Thoughts on working with the Emoji Subcommittee (was Re: Thoughts on Emoji Selection Process)

William_J_G Overington via Unicode unicode at
Sat Aug 18 09:13:09 CDT 2018

James Kass wrote:

> Quoting from:


> "◦Simple words (“NEW”) or abstract symbols (“∰”) would not qualify as emoji."

Well, that is quite clear. In order for abstract emoji to become encoded, that rule would need to be either removed, or made waivable in some instances at the discretion of the Unicode Technical Committee.

> Also, in the section "Selection Factors for Exclusion", the part headed "L. Exact Images" would seem to rule out any such abstractions.

Hmmm, maybe not.

What is stated in the document is as follows.

> Emoji are by their nature subject to variation in order to have consistent graphic designs for a full set. Precise images (such as from a specific visual meme) are not appropriate as emoji; images such as GIFs or PNGs should be used in such cases, instead of emoji characters.

The designs that I have produced for abstract emoji of personal pronouns could be drawn, whilst each retaining enough of their shape information to still convey the intended meaning, in, say, the style of the Comic Sans font. So the designs that I produced are not necessarily subject to that ruling; yet I do need to add that the designs that I produced are somewhat constrained against as much variation as is possible for many emoji. Yet the designs that I produced have about as much flexibility as to glyph design as do letters of the English alphabet.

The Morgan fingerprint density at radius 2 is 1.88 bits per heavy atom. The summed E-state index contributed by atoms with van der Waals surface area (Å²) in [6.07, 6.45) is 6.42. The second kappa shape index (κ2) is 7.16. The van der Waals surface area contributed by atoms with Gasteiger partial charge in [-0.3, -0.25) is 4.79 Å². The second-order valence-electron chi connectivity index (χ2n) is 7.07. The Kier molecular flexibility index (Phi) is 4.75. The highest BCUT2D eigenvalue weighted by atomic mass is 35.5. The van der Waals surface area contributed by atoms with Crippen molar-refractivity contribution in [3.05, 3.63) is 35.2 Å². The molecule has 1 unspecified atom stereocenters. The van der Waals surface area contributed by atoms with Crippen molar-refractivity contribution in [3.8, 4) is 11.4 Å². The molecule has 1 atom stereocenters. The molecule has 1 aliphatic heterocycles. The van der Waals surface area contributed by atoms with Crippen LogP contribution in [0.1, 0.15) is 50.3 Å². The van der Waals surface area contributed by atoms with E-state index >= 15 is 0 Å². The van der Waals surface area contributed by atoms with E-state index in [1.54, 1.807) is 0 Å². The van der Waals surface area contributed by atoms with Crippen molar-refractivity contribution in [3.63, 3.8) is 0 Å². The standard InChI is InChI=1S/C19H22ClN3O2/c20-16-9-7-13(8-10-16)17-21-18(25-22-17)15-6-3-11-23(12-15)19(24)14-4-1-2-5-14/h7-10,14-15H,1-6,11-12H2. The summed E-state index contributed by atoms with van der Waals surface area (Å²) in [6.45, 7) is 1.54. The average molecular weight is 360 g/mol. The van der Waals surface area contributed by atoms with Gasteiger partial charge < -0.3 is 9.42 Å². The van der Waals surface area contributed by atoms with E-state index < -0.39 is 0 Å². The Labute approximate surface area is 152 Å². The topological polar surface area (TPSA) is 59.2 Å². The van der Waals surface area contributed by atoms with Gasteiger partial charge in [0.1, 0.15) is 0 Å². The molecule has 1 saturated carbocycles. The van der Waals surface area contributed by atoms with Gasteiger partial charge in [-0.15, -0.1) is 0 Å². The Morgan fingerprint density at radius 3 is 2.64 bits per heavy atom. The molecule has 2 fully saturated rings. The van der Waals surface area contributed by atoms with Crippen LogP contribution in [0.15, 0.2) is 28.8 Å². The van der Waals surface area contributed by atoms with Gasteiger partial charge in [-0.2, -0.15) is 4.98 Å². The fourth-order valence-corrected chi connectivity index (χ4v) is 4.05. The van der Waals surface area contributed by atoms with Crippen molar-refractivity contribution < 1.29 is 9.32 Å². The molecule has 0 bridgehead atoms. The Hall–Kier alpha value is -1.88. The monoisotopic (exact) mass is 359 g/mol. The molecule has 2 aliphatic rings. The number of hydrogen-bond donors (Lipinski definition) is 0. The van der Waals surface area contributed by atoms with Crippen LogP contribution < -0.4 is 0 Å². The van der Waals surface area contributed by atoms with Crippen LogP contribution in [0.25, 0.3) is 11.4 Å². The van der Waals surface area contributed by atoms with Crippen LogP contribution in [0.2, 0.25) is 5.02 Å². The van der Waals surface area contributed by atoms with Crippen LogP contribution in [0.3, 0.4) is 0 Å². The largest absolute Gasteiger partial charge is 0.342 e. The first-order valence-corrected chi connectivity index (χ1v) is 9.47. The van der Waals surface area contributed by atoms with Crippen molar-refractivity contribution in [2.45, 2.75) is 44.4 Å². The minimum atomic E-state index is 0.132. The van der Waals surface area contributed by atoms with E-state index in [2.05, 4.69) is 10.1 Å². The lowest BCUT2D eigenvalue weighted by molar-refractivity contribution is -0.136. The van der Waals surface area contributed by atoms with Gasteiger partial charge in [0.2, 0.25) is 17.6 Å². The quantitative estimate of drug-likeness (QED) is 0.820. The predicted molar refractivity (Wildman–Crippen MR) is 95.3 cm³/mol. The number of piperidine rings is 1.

> Once an emoji is released, it is typically used for a wide variety of items that have similar visual appearance.

Well, if some people use the same code point for a variety of things then that is a matter for them! One can only do so much in trying to convey meaning without distortion of meaning.

Referring to the designs in the following document,

some readers may be interested to know of how I arrived at the general structure of those designs.

It all goes back to when I was new to learning French.

The present tense of the verb être ("to be") was set out something like in the text diagram below, though the underscore characters are added here by me so as to try to produce a fairly reasonable display in a text diagram that may become displayed in a variety of fonts. Hopefully the diagram will look good with a monospaced font.

je suis ______ nous sommes
tu es ________ vous êtes
il est _______ ils sont
elle est _____ elles sont

So horizontally there is singular and plural, and vertically there is first person, second person and then third person on each of two rows for two genders.

So my designs are based on that layout.

One square for singular, two squares horizontally side by side for plural.

The location of the square or squares is then upper left corner for first person, middle left not in any corner for second person, and lower left corner for third person.

Then there are a few additional lines for various third person personal pronouns so as to distinguish male from female and from both genders together, together with a slightly anomalous location of a square at lower middle not in any corner for the personal pronoun 'one'.

William Overington

Saturday 18 August 2018

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